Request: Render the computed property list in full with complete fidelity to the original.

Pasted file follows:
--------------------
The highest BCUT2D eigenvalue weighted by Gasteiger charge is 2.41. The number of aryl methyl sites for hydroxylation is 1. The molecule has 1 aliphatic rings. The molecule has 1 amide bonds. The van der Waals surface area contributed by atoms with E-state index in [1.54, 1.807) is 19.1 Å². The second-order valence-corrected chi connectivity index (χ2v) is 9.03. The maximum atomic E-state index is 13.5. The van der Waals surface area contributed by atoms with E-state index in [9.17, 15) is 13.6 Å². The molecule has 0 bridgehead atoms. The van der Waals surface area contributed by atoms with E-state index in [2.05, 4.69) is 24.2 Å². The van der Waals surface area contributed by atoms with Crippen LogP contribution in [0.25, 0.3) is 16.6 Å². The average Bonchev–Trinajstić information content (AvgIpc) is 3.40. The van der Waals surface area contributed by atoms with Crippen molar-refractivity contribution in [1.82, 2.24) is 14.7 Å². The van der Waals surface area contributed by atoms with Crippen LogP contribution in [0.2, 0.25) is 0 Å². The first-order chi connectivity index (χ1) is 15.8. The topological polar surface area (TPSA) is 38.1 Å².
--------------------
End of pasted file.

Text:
The highest BCUT2D eigenvalue weighted by Gasteiger charge is 2.41. The number of aryl methyl sites for hydroxylation is 1. The molecule has 1 aliphatic rings. The molecule has 1 amide bonds. The van der Waals surface area contributed by atoms with E-state index in [1.54, 1.807) is 19.1 Å². The second-order valence-corrected chi connectivity index (χ2v) is 9.03. The maximum atomic E-state index is 13.5. The van der Waals surface area contributed by atoms with E-state index in [9.17, 15) is 13.6 Å². The molecule has 0 bridgehead atoms. The van der Waals surface area contributed by atoms with E-state index in [2.05, 4.69) is 24.2 Å². The van der Waals surface area contributed by atoms with Crippen LogP contribution in [0.25, 0.3) is 16.6 Å². The average Bonchev–Trinajstić information content (AvgIpc) is 3.40. The van der Waals surface area contributed by atoms with Crippen molar-refractivity contribution in [1.82, 2.24) is 14.7 Å². The van der Waals surface area contributed by atoms with Crippen LogP contribution in [0.2, 0.25) is 0 Å². The first-order chi connectivity index (χ1) is 15.8. The topological polar surface area (TPSA) is 38.1 Å².